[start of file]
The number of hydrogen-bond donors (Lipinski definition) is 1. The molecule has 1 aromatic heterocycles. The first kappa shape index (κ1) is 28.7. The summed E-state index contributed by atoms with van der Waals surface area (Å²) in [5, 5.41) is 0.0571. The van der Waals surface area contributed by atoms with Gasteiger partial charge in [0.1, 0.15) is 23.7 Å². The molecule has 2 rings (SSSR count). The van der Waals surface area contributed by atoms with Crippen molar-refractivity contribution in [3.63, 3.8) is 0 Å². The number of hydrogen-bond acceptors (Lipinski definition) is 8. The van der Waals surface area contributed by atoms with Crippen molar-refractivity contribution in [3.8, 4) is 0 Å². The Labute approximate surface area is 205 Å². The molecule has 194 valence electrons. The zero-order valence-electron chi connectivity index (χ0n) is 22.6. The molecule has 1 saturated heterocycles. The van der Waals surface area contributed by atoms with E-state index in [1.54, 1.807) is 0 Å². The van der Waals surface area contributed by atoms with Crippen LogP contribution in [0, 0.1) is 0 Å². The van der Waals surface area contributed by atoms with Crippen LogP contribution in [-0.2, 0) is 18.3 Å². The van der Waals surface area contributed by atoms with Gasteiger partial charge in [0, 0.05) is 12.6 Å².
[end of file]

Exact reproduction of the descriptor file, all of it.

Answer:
The number of hydrogen-bond donors (Lipinski definition) is 1. The molecule has 1 aromatic heterocycles. The first kappa shape index (κ1) is 28.7. The summed E-state index contributed by atoms with van der Waals surface area (Å²) in [5, 5.41) is 0.0571. The van der Waals surface area contributed by atoms with Gasteiger partial charge in [0.1, 0.15) is 23.7 Å². The molecule has 2 rings (SSSR count). The van der Waals surface area contributed by atoms with Crippen molar-refractivity contribution in [3.63, 3.8) is 0 Å². The number of hydrogen-bond acceptors (Lipinski definition) is 8. The van der Waals surface area contributed by atoms with Crippen molar-refractivity contribution in [3.8, 4) is 0 Å². The Labute approximate surface area is 205 Å². The molecule has 194 valence electrons. The zero-order valence-electron chi connectivity index (χ0n) is 22.6. The molecule has 1 saturated heterocycles. The van der Waals surface area contributed by atoms with E-state index in [1.54, 1.807) is 0 Å². The van der Waals surface area contributed by atoms with Crippen LogP contribution in [0, 0.1) is 0 Å². The van der Waals surface area contributed by atoms with Crippen LogP contribution in [-0.2, 0) is 18.3 Å². The van der Waals surface area contributed by atoms with Gasteiger partial charge in [0, 0.05) is 12.6 Å².